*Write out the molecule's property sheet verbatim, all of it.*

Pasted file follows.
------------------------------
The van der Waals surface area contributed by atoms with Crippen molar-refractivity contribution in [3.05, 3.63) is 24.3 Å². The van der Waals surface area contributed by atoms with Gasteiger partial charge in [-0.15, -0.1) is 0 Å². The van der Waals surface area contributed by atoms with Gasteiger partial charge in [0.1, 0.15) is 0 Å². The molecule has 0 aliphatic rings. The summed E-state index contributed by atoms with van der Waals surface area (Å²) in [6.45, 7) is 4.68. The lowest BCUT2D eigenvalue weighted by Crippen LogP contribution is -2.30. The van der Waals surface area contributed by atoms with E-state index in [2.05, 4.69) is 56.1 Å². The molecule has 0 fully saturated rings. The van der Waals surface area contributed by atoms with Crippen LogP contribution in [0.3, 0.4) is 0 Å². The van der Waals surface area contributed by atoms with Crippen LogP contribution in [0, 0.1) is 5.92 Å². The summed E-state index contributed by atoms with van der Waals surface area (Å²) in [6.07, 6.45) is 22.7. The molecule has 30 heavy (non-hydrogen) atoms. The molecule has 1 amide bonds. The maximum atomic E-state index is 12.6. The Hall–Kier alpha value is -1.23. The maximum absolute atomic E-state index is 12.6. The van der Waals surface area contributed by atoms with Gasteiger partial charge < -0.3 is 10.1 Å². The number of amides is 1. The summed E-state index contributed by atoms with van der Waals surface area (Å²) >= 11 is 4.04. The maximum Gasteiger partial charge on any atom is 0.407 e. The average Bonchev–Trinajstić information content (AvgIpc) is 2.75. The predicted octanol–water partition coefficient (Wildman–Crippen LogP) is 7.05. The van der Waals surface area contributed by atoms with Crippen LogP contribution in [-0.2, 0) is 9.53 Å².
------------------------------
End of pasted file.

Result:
The van der Waals surface area contributed by atoms with Crippen molar-refractivity contribution in [3.05, 3.63) is 24.3 Å². The van der Waals surface area contributed by atoms with Gasteiger partial charge in [-0.15, -0.1) is 0 Å². The van der Waals surface area contributed by atoms with Gasteiger partial charge in [0.1, 0.15) is 0 Å². The molecule has 0 aliphatic rings. The summed E-state index contributed by atoms with van der Waals surface area (Å²) in [6.45, 7) is 4.68. The lowest BCUT2D eigenvalue weighted by Crippen LogP contribution is -2.30. The van der Waals surface area contributed by atoms with E-state index in [2.05, 4.69) is 56.1 Å². The molecule has 0 fully saturated rings. The van der Waals surface area contributed by atoms with Crippen LogP contribution in [0.3, 0.4) is 0 Å². The van der Waals surface area contributed by atoms with Crippen LogP contribution in [0, 0.1) is 5.92 Å². The summed E-state index contributed by atoms with van der Waals surface area (Å²) in [6.07, 6.45) is 22.7. The molecule has 30 heavy (non-hydrogen) atoms. The molecule has 1 amide bonds. The maximum atomic E-state index is 12.6. The Hall–Kier alpha value is -1.23. The maximum absolute atomic E-state index is 12.6. The van der Waals surface area contributed by atoms with Gasteiger partial charge < -0.3 is 10.1 Å². The number of amides is 1. The summed E-state index contributed by atoms with van der Waals surface area (Å²) >= 11 is 4.04. The maximum Gasteiger partial charge on any atom is 0.407 e. The average Bonchev–Trinajstić information content (AvgIpc) is 2.75. The predicted octanol–water partition coefficient (Wildman–Crippen LogP) is 7.05. The van der Waals surface area contributed by atoms with Crippen LogP contribution in [-0.2, 0) is 9.53 Å².